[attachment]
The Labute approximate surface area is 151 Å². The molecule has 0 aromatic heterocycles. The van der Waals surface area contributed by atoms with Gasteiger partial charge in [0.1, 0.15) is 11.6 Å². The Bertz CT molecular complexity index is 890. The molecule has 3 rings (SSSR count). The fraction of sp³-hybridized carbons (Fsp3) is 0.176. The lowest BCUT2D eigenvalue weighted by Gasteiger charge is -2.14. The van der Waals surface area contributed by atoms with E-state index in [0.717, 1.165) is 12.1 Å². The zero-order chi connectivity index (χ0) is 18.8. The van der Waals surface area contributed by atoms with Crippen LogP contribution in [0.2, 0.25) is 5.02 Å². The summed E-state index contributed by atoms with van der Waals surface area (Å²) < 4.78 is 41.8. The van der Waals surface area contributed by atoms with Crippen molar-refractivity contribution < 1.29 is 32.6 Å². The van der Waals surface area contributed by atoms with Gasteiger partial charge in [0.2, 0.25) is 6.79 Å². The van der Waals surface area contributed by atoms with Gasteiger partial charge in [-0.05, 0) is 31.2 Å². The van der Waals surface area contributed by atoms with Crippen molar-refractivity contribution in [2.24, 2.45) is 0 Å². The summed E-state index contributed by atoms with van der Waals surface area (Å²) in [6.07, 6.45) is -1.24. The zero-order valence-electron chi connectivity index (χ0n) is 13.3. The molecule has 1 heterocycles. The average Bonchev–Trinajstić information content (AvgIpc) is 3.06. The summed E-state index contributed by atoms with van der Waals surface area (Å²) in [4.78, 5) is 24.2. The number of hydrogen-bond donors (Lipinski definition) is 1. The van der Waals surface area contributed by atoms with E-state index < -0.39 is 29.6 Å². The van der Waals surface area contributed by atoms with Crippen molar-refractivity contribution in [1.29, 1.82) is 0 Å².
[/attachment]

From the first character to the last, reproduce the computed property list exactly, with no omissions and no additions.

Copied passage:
The Labute approximate surface area is 151 Å². The molecule has 0 aromatic heterocycles. The van der Waals surface area contributed by atoms with Gasteiger partial charge in [0.1, 0.15) is 11.6 Å². The Bertz CT molecular complexity index is 890. The molecule has 3 rings (SSSR count). The fraction of sp³-hybridized carbons (Fsp3) is 0.176. The lowest BCUT2D eigenvalue weighted by Gasteiger charge is -2.14. The van der Waals surface area contributed by atoms with E-state index in [0.717, 1.165) is 12.1 Å². The zero-order chi connectivity index (χ0) is 18.8. The van der Waals surface area contributed by atoms with Crippen LogP contribution in [0.2, 0.25) is 5.02 Å². The summed E-state index contributed by atoms with van der Waals surface area (Å²) < 4.78 is 41.8. The van der Waals surface area contributed by atoms with Crippen molar-refractivity contribution < 1.29 is 32.6 Å². The van der Waals surface area contributed by atoms with Gasteiger partial charge in [0.2, 0.25) is 6.79 Å². The van der Waals surface area contributed by atoms with Gasteiger partial charge in [-0.05, 0) is 31.2 Å². The van der Waals surface area contributed by atoms with Crippen molar-refractivity contribution in [2.24, 2.45) is 0 Å². The summed E-state index contributed by atoms with van der Waals surface area (Å²) in [6.07, 6.45) is -1.24. The zero-order valence-electron chi connectivity index (χ0n) is 13.3. The molecule has 1 heterocycles. The average Bonchev–Trinajstić information content (AvgIpc) is 3.06. The summed E-state index contributed by atoms with van der Waals surface area (Å²) in [4.78, 5) is 24.2. The number of hydrogen-bond donors (Lipinski definition) is 1. The van der Waals surface area contributed by atoms with E-state index < -0.39 is 29.6 Å². The van der Waals surface area contributed by atoms with Crippen molar-refractivity contribution in [1.29, 1.82) is 0 Å².